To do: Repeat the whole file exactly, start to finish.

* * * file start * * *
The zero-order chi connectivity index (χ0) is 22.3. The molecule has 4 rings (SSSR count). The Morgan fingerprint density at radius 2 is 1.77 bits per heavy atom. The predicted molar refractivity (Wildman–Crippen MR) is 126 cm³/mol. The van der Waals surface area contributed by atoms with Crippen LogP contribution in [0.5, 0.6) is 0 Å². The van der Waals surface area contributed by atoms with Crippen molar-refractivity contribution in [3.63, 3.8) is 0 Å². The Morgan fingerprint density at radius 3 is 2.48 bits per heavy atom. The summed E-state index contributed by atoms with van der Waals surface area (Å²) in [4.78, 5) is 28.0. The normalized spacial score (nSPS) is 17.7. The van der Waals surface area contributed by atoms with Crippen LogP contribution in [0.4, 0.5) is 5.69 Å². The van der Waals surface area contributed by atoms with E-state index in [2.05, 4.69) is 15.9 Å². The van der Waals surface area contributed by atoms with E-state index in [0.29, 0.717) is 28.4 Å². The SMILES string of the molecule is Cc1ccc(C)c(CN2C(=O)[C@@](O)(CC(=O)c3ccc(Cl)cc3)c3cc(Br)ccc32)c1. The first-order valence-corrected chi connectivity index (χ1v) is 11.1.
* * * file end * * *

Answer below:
The zero-order chi connectivity index (χ0) is 22.3. The molecule has 4 rings (SSSR count). The Morgan fingerprint density at radius 2 is 1.77 bits per heavy atom. The predicted molar refractivity (Wildman–Crippen MR) is 126 cm³/mol. The van der Waals surface area contributed by atoms with Crippen LogP contribution in [0.5, 0.6) is 0 Å². The van der Waals surface area contributed by atoms with Crippen molar-refractivity contribution in [3.63, 3.8) is 0 Å². The Morgan fingerprint density at radius 3 is 2.48 bits per heavy atom. The summed E-state index contributed by atoms with van der Waals surface area (Å²) in [4.78, 5) is 28.0. The normalized spacial score (nSPS) is 17.7. The van der Waals surface area contributed by atoms with Crippen LogP contribution in [0.4, 0.5) is 5.69 Å². The van der Waals surface area contributed by atoms with E-state index in [2.05, 4.69) is 15.9 Å². The van der Waals surface area contributed by atoms with E-state index in [0.29, 0.717) is 28.4 Å². The SMILES string of the molecule is Cc1ccc(C)c(CN2C(=O)[C@@](O)(CC(=O)c3ccc(Cl)cc3)c3cc(Br)ccc32)c1. The first-order valence-corrected chi connectivity index (χ1v) is 11.1.